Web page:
What's In a Name?

In recent years, ballast manufacturers have begun marketing a premium fluorescent ballast called a “high-efficiency ballast” for operation of 4-foot T8 lamps. A high-efficiency ballast provides the same level of light output as a standard electronic ballast but does it with 2-–5 fewer watts. For a cost adder of about 10-–20 percent, the ballast can add energy savings of up to 7 percent.

For example, a lighting system consisting of a .77 ballast factor operating two T8 lamps may draw 51W with a standard ballast and 47W with a high-efficiency ballast, resulting in savings of 4W.

One manufacturer averages savings to a dollar per lamp per year. Doing some quick math, that would be a lamp operating 2,500 hours per year (10 hours per day, five days per week, 50 weeks per year) at a cost of 10 cents per kilowatt-hour (kWh). That’s reasonable.

Now, suppose we install two high-efficiency ballasts driving four T8 lamps in fixtures mounted on 10-foot-by-10-foot centers (100 square-foot area). The use of high-efficiency ballasts would add about 3 to 6 cents per square foot to the cost of the project while reducing annual energy costs by about 4 cents per square foot, generating a simple payback of 8–16 months. Such combinations can reduce system watts by a total of more than 45 percent when upgrading older T12 systems and 20–30 percent when replacing standard T8 systems.

High-efficiency ballasts are, therefore, popular for retrofits because they offer a relatively low-risk way to increase energy savings while providing light levels equivalent to a typical 34W T12 system. The ballasts suit almost any commercial application that is suited for 4-foot T8 lamps operated by standard electronic ballasts.

The ballast can be specified as instant or programmed start. High-efficiency programmed-start ballasts, which can offer the same efficiency as standard instant-start ballasts, reduce wear and tear on the lamp that occurs during startup, which can maximize lamp life in frequently switched applications, such as occupancy sensor installations.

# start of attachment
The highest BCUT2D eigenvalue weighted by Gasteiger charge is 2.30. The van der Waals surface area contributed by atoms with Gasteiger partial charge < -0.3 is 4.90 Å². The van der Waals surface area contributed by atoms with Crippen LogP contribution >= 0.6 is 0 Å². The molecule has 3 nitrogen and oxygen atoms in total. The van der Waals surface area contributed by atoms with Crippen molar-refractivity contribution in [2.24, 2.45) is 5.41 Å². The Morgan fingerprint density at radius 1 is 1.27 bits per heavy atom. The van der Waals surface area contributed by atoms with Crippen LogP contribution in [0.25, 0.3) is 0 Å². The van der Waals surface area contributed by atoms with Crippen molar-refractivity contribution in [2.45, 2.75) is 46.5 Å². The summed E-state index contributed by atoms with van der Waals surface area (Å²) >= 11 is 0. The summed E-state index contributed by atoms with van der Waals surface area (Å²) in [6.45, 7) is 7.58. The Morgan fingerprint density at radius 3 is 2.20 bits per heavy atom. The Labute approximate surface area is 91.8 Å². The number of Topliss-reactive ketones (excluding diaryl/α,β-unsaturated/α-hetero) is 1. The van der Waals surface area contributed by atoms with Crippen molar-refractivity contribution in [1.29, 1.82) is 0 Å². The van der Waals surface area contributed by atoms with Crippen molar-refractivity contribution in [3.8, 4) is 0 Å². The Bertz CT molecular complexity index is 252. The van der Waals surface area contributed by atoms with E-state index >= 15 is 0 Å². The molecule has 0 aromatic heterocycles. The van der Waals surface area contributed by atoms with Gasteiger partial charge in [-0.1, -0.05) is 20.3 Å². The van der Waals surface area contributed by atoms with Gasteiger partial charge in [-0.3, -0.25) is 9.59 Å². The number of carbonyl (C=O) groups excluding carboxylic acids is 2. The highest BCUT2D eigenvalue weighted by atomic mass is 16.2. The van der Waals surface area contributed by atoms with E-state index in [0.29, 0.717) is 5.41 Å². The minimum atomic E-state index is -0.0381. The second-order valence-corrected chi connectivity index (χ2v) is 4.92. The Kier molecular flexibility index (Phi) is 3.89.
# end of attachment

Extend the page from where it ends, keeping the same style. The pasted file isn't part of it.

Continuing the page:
The ballast can be specified as low (less than .86), normal (.86–1) and high (greater than 1) ballast factor, providing flexibility of selection of light levels and utility in a broad range of applications, including high-bay spaces. Many ballasts offer universal-voltage operation, simplifying installation for contractors. Both fixed-output and dimmable models are available. And some ballasts have features, such as anti-striation and anti-arcing, which enhance safety and reduce concerns about maintenance.

A major problem with high-efficiency ballasts, however, has historically been a clear definition of just what this type of ballast is and how to recognize one among a marketing clutter in which every electronic ballast is called a “high-efficiency” product. To provide clarity and formally recognize the industry’s most efficient ballasts for 4-foot T8 lamps, the National Electrical Manufacturers Association (NEMA) launched the Premium Ballast program in 2008. The program, based on the successful NEMA Premium model for electric motors and transformers, creates an efficiency target established by Consortium for Energy Efficiency specifications and recognizes ballasts that meet it with a special logo that can be printed on the ballast label.

Advance (now Philips Lighting Electronics), GE, Osram Sylvania, Robertson Worldwide and Universal Lighting Technologies all have certified high-efficiency products as NEMA Premium Ballasts. NEMA has published a list of these products in a PDF document titled “NEMA Premium Electronic Ballast Program,” which is available on its Web site.

NEMA advises the following specification language for retrofit or spot replacement: “Ballast shall be NEMA Premium electronic ballast (do not substitute).” Then, specify the starting method, number of lamps (1–4) and ballast factor.

The NEMA Premium Ballast program currently covers electronic ballasts for operation of 4-foot T8 lamps but may expand in the future to cover T4 and T5 ballasts, HID ballasts and LED drivers and power supplies.

DILOUIE, a lighting industry journalist, analyst and marketing consultant, is principal of ZING Communications. He can be reached at www.zinginc.com.

About the Author

Craig DiLouie

Lighting Columnist
Craig DiLouie, L.C., is a journalist and educator specializing in the lighting industry. Learn more at ZINGinc.com and LightNOWblog.com .​

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